File picture: Philimon Bulawayo
JOHANNESBURG - The scene is set for acrimonious public sector wage negotiations after the public service unions at the Public Service Co-ordinating Bargaining Council said yesterday they were readying themselves for a bitter fight with the government.

The unions comprise Sadtu, PSA, Nehawu, Sapu, Denosa, Popcru, Naptosa, Hospersa, Nupsaw, and Natu.

The public sector unions said they were disappointed by the government’s lax and indifferent approach to the ongoing wage negotiations.

“We want to caution the government not to negotiate with the workers through the media, because that will muddy the waters and complicate the negotiations. We are not averse to confrontation if provoked and if they continue on this path the pushback will be ferocious and ugly,” the unions said.

The looming deadlock in negotiations comes days after both ratings agencies Moody’s and S&P Global Ratings flagged the rigidity of South Africa’s public sector wage bill as presenting a key risk to the country’s fiscal outlook.

S&P said South Africa’s external competitiveness problem had fiscal roots.

“For ex­ample, political considerations, through the influence of labour unions, make it extremely difficult to reverse recurrent annual increases in spending on the public sector wage bill, crowding out other areas of spending, such as infrastructure,” the agency said. The public sector unions are demanding between 10 to 12 percent in wage increases. Public servants have also spiked their housing allowance demands from R1200 to R2500.


The acting director-general of the Department of Public Service and Administration last week told legislators that the cost of meeting this year’s civil servant demands amounted to R282billion.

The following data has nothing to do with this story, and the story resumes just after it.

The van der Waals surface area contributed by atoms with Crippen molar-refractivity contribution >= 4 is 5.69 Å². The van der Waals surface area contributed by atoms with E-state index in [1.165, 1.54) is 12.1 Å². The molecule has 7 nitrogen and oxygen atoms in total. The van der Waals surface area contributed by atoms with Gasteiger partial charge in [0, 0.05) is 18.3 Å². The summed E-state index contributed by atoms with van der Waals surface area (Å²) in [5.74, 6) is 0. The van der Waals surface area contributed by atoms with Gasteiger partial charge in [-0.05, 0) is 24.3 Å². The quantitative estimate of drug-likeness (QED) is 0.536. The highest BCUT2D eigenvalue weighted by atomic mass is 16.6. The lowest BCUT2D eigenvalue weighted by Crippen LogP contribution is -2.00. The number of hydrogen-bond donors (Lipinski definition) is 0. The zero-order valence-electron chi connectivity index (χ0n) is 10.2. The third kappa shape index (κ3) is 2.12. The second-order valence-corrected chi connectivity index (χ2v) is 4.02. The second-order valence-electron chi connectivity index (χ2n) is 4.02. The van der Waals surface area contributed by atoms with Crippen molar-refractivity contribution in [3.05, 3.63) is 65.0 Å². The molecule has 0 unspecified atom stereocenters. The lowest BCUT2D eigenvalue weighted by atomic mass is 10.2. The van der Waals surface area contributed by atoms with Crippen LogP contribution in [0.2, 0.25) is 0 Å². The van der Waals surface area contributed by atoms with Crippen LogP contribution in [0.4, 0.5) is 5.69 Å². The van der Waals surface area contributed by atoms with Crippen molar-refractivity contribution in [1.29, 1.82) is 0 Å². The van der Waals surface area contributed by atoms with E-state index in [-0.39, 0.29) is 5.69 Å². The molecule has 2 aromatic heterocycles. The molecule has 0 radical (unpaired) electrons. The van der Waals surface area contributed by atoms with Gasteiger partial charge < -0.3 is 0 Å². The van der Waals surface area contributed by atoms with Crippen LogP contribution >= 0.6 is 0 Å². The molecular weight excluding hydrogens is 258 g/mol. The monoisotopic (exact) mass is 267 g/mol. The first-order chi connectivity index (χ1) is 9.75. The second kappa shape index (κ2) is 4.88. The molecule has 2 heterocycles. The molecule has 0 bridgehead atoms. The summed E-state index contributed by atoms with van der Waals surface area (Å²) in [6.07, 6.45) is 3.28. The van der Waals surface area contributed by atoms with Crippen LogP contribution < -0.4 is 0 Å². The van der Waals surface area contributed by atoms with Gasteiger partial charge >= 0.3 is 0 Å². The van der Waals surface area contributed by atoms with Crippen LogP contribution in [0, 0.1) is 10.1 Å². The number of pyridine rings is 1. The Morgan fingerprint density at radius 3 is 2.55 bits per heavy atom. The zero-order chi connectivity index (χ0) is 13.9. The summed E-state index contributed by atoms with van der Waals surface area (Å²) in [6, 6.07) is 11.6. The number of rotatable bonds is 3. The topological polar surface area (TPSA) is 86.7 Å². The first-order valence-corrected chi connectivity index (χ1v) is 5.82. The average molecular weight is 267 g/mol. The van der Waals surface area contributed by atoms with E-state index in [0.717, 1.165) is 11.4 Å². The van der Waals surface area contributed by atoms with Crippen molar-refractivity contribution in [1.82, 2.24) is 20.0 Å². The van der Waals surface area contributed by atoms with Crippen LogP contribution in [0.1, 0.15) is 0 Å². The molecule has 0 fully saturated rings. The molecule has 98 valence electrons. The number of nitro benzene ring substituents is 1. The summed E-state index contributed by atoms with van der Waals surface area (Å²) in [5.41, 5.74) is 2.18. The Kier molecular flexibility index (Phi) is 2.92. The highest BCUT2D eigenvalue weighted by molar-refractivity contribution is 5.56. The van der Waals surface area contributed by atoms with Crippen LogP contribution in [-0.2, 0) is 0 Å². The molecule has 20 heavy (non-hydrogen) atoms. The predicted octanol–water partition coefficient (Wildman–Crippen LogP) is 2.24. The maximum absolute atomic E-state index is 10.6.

Sanisha Packirisamy, an economist at Momentum Investments, said the public sector wage negotiations were taking place against tepid economic growth and a heavily constrained fiscus.

“The public sector wage bill has increasingly crowded out other areas of more useful expenditure,” Packirisamy said. Historically, public sectors have been a tumultuous affair. In 2010 1.3million public servants, including nurses, health practitioners, and teachers, embarked on a 20-day strike for higher wages.

The strike was triggered after unions rejected government’s offer of 7percent and a R700 housing allowance.

The public servants had demanded an 8.6percent wage increase and R1000 a month housing subsidy. After a gruelling three weeks, the parties agreed to a 7.5percent increase. Economists then estimated that the strike had cost the state more than R1bn a day.

In the medium-term budget policy statement, Finance Minister Malusi Gigaba said a shortfall in government’s compensation budgets would increase dramatically if public sector wage talks led to agreements that included salary increases above inflation.

The minister also spoke on how progression and promotions have become automatic in many sectors and as a result, most public servants received an automatic cost-of-living adjustment and an increase from salary-scale progression.